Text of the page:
In certain conditions, however, differences become divisions and undermine the sense of kinship in a family. Hence, we should focus on the analysis of conditions in which differences become divisions and undermine the sense of soul-kinship, the basis of compassion.

The mere fact of difference or diversity is not necessarily the problem. However, the emphasis on differences or diversity at the expense of the truth of the common or shared nature and predicament of human beings, and the sense of soul-kinship with other human beings, is certainly responsible for the prevalence of unjust and inhumane division, exclusion, and discrimination in human society.

This emphasis on the differences between the self and the other, and at the expense of the truth of soul-kinship between the self and the other, also takes the form of an identity which is divisive and exclusive e.g., caste, ethnic, race, gender, species, national, class, religious, political identities, etc.

Divisions are opposed to the truth of soul-kinship among sentient beings. Hence, divisions are false.

The human condition is rife with social divisions based on various sorts of differences: physical differences or differences pertaining to the physical body, differences of beliefs and values, differences of geographical or regional origin, differences of communal affiliation such as caste or ethnicity, differences of language, differences of sexual orientation, differences of social and/or economic status, etc.

These sorts of differences become hardened or encrusted into divisions when they are emphasized or given importance at the expense of the common ground or shared elements or features of human beings and their conditions of embodied existence.

The differences then become the basis for unjust and inhumane exclusion and discriminatory treatment. Such unjust and inhumane exclusion and discriminatory treatment springs from, and in turn contributes to, the further obscuration of a sense of soul-kinship and the waning of compassion. And this waning of compassion leads to a proliferation of unjust and inhumane exclusionary and discriminatory acts and practices.

In the absence of compassion, all sorts of injustices and cruelties will be perpetrated on other sentient beings, and moral order itself, constituted by the prevalence of patterns of ethical conduct, will collapse.

Ramalingam holds that compassion is the linchpin of moral order in all the worlds. Hence, that which undermines compassion also undermines moral order in the world. Since divisions undermine compassion, they also undermine moral order.

Hence, the effective means to prevent or alleviate the cancer of division in human society lies in the abolition of all unjust and inhumane division, exclusion, and discriminatory treatment based on any kind or type of difference among human beings.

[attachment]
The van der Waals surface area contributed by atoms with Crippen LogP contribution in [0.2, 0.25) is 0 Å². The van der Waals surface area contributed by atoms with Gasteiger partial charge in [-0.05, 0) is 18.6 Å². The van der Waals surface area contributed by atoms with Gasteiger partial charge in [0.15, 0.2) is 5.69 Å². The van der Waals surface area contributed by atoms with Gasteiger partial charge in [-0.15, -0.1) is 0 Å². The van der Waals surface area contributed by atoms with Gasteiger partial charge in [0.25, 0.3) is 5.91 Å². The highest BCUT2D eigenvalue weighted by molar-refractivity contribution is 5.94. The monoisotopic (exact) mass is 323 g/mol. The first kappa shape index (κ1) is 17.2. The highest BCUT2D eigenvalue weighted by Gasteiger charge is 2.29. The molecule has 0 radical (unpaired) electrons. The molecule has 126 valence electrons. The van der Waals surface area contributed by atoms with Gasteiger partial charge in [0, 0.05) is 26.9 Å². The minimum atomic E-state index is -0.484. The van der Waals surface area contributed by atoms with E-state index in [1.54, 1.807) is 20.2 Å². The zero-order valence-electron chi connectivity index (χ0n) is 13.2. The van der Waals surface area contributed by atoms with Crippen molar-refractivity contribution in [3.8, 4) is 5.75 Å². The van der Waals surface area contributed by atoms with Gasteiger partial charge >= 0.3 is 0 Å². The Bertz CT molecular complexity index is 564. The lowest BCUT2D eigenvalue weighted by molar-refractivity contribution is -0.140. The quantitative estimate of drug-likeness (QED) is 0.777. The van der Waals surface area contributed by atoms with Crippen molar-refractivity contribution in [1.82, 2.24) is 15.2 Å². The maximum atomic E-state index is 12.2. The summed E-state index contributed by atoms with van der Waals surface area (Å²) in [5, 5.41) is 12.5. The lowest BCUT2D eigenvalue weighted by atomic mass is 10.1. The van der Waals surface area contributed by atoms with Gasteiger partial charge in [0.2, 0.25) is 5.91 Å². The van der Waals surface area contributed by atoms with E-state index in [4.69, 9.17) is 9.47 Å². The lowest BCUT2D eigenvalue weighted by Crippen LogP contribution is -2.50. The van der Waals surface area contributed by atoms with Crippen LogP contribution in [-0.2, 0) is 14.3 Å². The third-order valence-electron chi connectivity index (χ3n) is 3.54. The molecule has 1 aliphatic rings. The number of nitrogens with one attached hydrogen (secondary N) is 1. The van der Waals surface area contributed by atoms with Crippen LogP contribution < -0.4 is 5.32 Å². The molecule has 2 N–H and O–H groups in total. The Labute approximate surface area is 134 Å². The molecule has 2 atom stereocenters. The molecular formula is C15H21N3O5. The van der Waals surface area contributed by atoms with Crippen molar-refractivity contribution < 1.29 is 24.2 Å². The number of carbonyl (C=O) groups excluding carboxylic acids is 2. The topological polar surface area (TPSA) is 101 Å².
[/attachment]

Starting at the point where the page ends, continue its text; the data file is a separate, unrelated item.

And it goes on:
This can be achieved only if we discern and emphasize the common ground of human beings, and, indeed, of all sentient beings, and do not countenance differences at the expense of this common ground.

Ramalingam has strongly condemned this tendency to create divisions among human beings on the basis of religion, sectarianism, caste, clan or ancestry, national origin, race, gender, and creed. He has also condemned the killing of animals and the destruction of plant life on the basis of speciesism, or the division between human and non-human living beings. These divisions only strengthen the ignorance of soul-kinship and lead to the waning of compassion.

There are shared universals of physical, biological, and spiritual nature underlying the differences among sentient beings.

In Ramalingam’s view, these sociocultural divisions based on caste, ethnicity, race, etc., obscure the reality of the common physical, biological, and spiritual predicament of human beings.

Addressing the divisions of race, caste, and community among human beings, Ramalingam petitions Arutperumjothi to enlighten the ignorant perpetrators of these divisions that they are merely labels attached to the physical body. 

எங்குல மெம்மின மென்பதொண் ணூற்றா
றங்குல மென்றரு ளருட்பெருஞ் ஜோதி (219-220).

“My caste!”, “my clan!”, “my race!”, “my community!”

They clamor!

But enlighten us that

They refer only to the same living body in its standard length

Arutperumjothi!   (Trans. Thill Raghu)

This verse also implies that the body is the common denominator or ground underlying the divisions of race, caste, tribe, community, etc. In other words, all these social divisions obscure the fact that the divided human beings share the same form of body and the vicissitudes of change which assail it.

Ascriptions of caste, race, etc., do not belong to the fundamental constituents and nature of the body possessed in common by both the so-called higher and lower castes, races, tribes, clans, nations, communities, etc. They also do not pertain to the soul or individual consciousness which is the real subject and agent.

It follows that social and cultural divisions of caste, race, tribe, clan, religion, etc., are false. They are not inherent in nature, the human body, or the soul.